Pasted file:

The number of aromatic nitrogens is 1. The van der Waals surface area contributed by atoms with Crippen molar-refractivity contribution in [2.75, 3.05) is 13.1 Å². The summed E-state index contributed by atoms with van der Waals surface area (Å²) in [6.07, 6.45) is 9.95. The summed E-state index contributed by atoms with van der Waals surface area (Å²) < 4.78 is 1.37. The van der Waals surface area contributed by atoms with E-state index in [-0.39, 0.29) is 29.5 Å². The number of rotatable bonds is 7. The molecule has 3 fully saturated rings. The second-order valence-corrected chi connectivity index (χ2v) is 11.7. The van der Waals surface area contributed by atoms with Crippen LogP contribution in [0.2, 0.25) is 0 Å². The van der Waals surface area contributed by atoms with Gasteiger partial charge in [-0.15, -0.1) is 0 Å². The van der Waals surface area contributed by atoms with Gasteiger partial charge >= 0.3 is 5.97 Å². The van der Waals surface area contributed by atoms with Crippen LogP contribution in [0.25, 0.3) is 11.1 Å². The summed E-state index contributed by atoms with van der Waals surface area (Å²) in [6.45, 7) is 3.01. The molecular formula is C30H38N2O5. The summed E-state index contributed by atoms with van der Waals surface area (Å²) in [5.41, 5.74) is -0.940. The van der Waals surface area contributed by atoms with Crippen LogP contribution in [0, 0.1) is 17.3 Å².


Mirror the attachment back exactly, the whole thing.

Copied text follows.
The number of aromatic nitrogens is 1. The van der Waals surface area contributed by atoms with Crippen molar-refractivity contribution in [2.75, 3.05) is 13.1 Å². The summed E-state index contributed by atoms with van der Waals surface area (Å²) in [6.07, 6.45) is 9.95. The summed E-state index contributed by atoms with van der Waals surface area (Å²) < 4.78 is 1.37. The van der Waals surface area contributed by atoms with E-state index in [-0.39, 0.29) is 29.5 Å². The number of rotatable bonds is 7. The molecule has 3 fully saturated rings. The second-order valence-corrected chi connectivity index (χ2v) is 11.7. The van der Waals surface area contributed by atoms with Crippen LogP contribution in [0.2, 0.25) is 0 Å². The van der Waals surface area contributed by atoms with Gasteiger partial charge in [-0.15, -0.1) is 0 Å². The van der Waals surface area contributed by atoms with Gasteiger partial charge >= 0.3 is 5.97 Å². The van der Waals surface area contributed by atoms with Crippen LogP contribution in [0.25, 0.3) is 11.1 Å². The summed E-state index contributed by atoms with van der Waals surface area (Å²) in [6.45, 7) is 3.01. The molecular formula is C30H38N2O5. The summed E-state index contributed by atoms with van der Waals surface area (Å²) in [5.41, 5.74) is -0.940. The van der Waals surface area contributed by atoms with Crippen LogP contribution in [0, 0.1) is 17.3 Å².